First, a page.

Before he ate, I figured we'd try this thing again, check the new reading.  I wondered briefly if I could just shut my eyes when I do the price part, but, no.  With my eyes open, I still got,"Ouch." "Sorry, do you want to do this?"  "No."  "Ouch, Robin, this doesn't hurt whenever they do it."  Dag, it sure looks to me like how they do it.  I figured out how to get the little strip to stick out of this expensive digital glucometer, the little strips daggone expensive also, ready to suck up blood.  (The pharmacy was super nice when picking up his new meds, egads, they'd have run over $500., but she got me paperwork for applying for Medicare something, B or D, and he'll be on a prescription plan soon, plus I took down the phone # -- either Maryland or Montgomery County has a health care or pharmacy card applicable to EVERYONE, I got one and blessedly haven't needed it, but he wouldn't know where his is).

We got Dad "stuck," not a lot of blood, trying to squeeze the finger, get more.  That little lizard tongue-looking sucked up the blood.  Great!  Okay, now for the reading........  except, how do I get it to do that?  I pressed the buttons I thought I needed to press.  The woman didn't write anything down for me, nor had I.  I do need written notes, even if I learn kinetically.  I ended up having the glucometer spit out that test strip unintentionally, and then stick out a new one.  Ugh.  Dad wanted his lunch.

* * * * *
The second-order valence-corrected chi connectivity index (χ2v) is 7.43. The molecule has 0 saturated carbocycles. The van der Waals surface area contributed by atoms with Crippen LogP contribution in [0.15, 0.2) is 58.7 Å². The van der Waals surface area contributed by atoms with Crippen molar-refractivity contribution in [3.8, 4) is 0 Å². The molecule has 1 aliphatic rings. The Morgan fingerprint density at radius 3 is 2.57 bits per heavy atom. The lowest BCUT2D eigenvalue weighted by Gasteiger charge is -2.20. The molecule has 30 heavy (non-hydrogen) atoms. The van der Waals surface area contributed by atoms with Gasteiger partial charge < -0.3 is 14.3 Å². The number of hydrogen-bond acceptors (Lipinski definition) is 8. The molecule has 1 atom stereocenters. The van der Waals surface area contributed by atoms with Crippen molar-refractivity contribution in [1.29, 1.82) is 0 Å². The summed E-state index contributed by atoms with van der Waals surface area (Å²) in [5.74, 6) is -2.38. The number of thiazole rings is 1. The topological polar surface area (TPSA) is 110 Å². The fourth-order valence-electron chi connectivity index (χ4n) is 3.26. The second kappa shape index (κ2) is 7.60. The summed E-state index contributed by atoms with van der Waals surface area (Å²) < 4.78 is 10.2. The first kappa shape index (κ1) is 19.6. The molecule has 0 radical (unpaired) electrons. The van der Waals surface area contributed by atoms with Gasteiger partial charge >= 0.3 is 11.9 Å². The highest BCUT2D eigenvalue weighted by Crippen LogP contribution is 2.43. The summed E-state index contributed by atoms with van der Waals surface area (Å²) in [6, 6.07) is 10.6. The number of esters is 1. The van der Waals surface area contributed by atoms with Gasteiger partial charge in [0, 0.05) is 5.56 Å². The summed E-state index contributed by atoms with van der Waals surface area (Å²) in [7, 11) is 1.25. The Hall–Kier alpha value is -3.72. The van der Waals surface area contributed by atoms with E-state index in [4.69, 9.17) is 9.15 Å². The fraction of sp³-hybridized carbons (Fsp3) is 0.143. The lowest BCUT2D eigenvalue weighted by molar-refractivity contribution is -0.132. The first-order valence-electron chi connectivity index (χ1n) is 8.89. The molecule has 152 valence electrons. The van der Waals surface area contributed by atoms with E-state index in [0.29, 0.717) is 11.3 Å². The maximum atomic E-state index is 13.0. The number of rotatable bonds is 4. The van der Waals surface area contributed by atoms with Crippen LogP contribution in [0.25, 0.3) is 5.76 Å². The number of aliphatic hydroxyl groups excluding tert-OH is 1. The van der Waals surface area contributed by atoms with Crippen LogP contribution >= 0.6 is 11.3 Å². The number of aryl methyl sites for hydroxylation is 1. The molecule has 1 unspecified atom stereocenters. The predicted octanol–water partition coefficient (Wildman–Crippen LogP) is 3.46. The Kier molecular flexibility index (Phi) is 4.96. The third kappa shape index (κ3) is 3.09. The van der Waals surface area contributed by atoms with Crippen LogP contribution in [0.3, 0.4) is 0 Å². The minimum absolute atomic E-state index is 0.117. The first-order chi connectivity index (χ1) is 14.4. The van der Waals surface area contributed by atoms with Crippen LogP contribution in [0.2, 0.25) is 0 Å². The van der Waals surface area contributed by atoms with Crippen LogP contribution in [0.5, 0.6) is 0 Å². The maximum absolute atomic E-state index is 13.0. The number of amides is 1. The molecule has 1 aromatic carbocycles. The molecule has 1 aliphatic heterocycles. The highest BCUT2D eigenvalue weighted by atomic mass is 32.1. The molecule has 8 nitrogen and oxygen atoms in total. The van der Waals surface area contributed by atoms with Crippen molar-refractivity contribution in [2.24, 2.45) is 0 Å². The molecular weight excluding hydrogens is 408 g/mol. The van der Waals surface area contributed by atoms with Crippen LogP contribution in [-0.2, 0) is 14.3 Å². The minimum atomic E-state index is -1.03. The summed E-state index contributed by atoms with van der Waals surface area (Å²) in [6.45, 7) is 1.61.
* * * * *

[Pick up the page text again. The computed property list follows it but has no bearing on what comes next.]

These shouldn't be so difficult.  Medical science and technology has come so far, so many people in the U.S. (the world) have diabetes, this shouldn't be so difficult.

Heck, even his microwave which he uses without me, I can't quite figure out but I stay pressing buttons until it turns on for a while.  I can't program a radio station on my car radio (as it differs from my old car, and, well, it's not worth my effort to figure that out, and it's really not worth the effort to figure out how to reset the clock).  Digital stuff is fine, new advances in technology, fine.  But, it's not simple enough to actually work.  It's a pain.

This test was an extra for the heck of it testing, anyway.  I'll bring it into my work health unit tomorrow, and have the nurse re-show me.  Ultimately, I would like to know and should know.  I'd even like to test my own, well, except for the needle "lancelet" prick I'll try not to faint over (and I shouldn't really share anyone else's lancelet).  Or, I suppose I could try to decipher the instructions.  I don't usually tend to look at those things.  Too verbose and unclear, typically, who has the patience.